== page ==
Graciela Iturbide: The Goat’s Dance
Getty Center, Los Angeles
Through April 13
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Graciela Iturbide’s photographs juxtapose the contemporary with the timeless, said Lynell George in the Los Angeles Times. In one, a Mexican woman in silhouette, “dressed in what appears to be a traditional costume, descends a hill into a spreading valley, improbably carrying a boombox.” In another, a young man shows off a back-filling tattoo of the Virgin of Guadalupe. Mixteca women in Oaxaca slaughter goats, and young girls in East L.A. “throw gang signs” in front of a mural of famous Mexican revolutionaries Benito JuÃ¡rez, Emiliano Zapata, and Pancho Villa. “For more than 30 years, Iturbide has been working the realms of dust, sweat, concrete, chain-link, and bleaching sun,” capturing everyday moments in the lives of her people on both sides of the Mexico-U.S. border. “Her work reflects an amalgam of influences—there are echoes of Mexican printmakers and muralists and a slithery sense of surrealism.” But almost every photograph contains a prominent element of surprise.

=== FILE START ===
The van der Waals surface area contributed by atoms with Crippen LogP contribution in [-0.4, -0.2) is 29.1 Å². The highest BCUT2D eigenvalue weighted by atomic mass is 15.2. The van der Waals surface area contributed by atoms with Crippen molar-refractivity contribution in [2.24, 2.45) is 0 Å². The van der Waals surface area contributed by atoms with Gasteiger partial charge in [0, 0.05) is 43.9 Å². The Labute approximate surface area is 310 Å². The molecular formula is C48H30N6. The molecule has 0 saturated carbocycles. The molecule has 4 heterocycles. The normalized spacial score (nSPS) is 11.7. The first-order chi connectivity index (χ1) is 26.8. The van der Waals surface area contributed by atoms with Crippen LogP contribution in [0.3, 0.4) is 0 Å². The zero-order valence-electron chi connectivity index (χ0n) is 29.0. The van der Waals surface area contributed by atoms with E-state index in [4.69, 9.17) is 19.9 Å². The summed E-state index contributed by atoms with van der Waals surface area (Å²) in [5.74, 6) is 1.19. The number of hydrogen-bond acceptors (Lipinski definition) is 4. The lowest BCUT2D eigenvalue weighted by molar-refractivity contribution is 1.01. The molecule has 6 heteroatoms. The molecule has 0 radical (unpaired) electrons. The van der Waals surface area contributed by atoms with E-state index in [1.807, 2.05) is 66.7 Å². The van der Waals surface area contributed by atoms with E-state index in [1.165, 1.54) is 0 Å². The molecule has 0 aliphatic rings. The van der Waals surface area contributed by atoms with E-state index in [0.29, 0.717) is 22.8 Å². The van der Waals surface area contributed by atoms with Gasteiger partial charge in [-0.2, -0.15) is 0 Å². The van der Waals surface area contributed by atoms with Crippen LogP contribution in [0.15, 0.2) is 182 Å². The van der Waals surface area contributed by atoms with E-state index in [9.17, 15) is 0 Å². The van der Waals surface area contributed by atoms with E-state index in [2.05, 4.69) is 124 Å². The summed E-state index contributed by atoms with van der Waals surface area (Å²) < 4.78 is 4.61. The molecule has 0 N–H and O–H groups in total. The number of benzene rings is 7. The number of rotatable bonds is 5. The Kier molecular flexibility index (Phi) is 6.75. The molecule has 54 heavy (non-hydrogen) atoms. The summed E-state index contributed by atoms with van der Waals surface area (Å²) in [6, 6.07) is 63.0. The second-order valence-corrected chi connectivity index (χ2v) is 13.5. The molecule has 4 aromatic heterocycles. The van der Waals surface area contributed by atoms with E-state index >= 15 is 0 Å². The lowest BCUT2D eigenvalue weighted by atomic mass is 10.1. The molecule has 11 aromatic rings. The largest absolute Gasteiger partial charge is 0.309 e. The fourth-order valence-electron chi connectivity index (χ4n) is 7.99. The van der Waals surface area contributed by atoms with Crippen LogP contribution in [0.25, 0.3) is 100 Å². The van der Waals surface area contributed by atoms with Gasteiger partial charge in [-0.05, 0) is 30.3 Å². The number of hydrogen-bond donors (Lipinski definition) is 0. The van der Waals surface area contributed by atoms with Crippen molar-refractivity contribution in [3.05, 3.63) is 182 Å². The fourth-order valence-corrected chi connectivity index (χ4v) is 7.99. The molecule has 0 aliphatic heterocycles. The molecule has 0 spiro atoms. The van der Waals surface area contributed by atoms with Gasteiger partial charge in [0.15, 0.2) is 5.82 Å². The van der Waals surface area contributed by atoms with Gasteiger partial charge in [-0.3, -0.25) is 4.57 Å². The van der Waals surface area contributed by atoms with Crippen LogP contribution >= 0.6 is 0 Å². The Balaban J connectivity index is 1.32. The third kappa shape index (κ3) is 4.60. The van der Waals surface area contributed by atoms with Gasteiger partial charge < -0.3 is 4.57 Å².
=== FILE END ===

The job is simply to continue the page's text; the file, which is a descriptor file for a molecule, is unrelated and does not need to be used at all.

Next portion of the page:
In Mexico, of course, there are endless opportunities to “take pictures of the outrageous and bizarre,” said Hunter Drohojowska-Philp in Artnet.com. Yet Iturbide combines “formal elegance with an eye for subjects” on the borders
of society, particularly Indian communities in Mexico and Mexican communities within the United States. “Her photographs have a steely edge, yet she also evinces compassion for subjects,” and she never descends into cliché or condescends. In this sense, her pictures closely resemble those by famed Mexican photographer Manuel Alvarez Bravo, under whose tutelage she began working in 1970. Where Bravo is well known, however, this exhibition is the “first survey in this country” dedicated to Iturbide. Judging from the works on view, she should soon be much better known.
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